Hedy Lamarr (real name Hedwig Eva Maria Kiesler, born November 9, 1914) is a famous Austrian-American actress who was once called “the most beautiful woman in the world”. She came to Hollywood in 1937. Here, Lamarr played many leading roles in hit films, such as Algiers (1938), The Strange Woman (1946) and Samson and Delilah (1949).
Hedy Lamarr is a famous Austrian-American actress who was once called “the most beautiful woman in the world”.
In addition to being an actress, Lamarr was also a pioneering inventor. Disliking parties and socializing with the glitzy Hollywood world, she spent nights tinkering, building, and experimenting in her factory.
Her inventions are diverse, including some unique things like tablets that dissolve in water and form a delicious carbonated drink, or an improved design for a traffic light. through at that time.
However, her most important and greatest invention came from her desire to help America win World War II. As a native of Israel, Lamarr always had a desire to help the Allied Forces defeat the Nazis, so she used all of her abilities and creativity to create devices that would help them. Allied army.
At the time, one of the greatest difficulties facing the Allied Forces was that their torpedo guidance technology was easily thwarted by the Nazis. The Nazi army used submarines that were able to avoid Allied torpedoes by jamming the radio frequencies used for navigation. So, to overcome this problem, Lamarr came up with an ingenious solution: frequency conversion (a method of continuously transforming frequencies that keeps them from being disturbed by outside influences).
Historian Richard Rhodes shared: “Lamarr understands that the problem with radio signals is that they can be interfered with. However, if there were a way to make radio signals ‘jump’ randomly from one frequency to another, then the device would not be able to do that.” enemy jamming will not capture its position”.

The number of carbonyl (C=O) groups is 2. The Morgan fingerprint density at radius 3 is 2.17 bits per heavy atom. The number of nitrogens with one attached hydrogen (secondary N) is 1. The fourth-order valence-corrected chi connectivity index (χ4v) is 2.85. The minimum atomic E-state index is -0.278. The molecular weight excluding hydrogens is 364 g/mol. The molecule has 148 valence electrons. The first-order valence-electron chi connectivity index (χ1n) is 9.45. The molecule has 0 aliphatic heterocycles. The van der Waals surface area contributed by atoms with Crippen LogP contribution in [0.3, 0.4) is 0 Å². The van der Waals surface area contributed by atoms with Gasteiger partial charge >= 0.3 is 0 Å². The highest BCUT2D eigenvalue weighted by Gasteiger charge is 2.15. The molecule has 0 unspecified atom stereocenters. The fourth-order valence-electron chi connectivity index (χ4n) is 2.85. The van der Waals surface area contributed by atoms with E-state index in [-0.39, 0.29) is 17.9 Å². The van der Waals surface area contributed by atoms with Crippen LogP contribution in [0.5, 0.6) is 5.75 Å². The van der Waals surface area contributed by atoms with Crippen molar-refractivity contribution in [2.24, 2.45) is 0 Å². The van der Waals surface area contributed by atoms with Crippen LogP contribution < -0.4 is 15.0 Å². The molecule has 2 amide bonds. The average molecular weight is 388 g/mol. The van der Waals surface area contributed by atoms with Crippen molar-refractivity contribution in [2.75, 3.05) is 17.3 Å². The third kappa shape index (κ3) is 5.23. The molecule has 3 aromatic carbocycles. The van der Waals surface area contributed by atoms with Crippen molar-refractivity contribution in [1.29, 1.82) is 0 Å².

“If they try to jam a specific frequency, the signal will still suffer when ‘jumping’ to that frequency, but the time will not be 1 second.”
The most difficult part of the plan was that the switching between frequencies had to take place within a certain time and synchronize with the radio transmitter to guide the torpedo, otherwise it would be damaged and the torpedo would deviate. immediately after being shot.
With the help of composer and inventor George Antheil, Lamarr successfully overcame this challenge. Using their engineering prowess and Antheil’s mechanical skills, they came together to create a device that works with a mechanism similar to a pianola (a kind of self-playing piano) to keep the torpedo and the machine in check. On-board transmitters are synchronized in hops of the signal. By 1942, the two had patented their great invention.
Unfortunately, Lamarr’s invention was not used by the US Navy during World War II, but it was used to transmit radio signals during the Cuban Missile Crisis (1962). More importantly, this method of frequency conversion laid the groundwork for a wide range of radio communication technologies that we still use today.
Currently, the frequency conversion method used for the familiar Bluetooth technology was also used in early Wi-Fi. Besides, this technology has also laid the foundation for the Global Positioning System (GPS) that we still regularly use on smartphones. That means that without Lamarr’s creative mind, our world would not be what it is today.
Unfortunately, her popularity as an actress has led many to overlook her contributions to modern technology and efforts to help the Allied Forces win World War II.
Since then, Lamarr has yet to receive the official recognition he deserves for his achievements.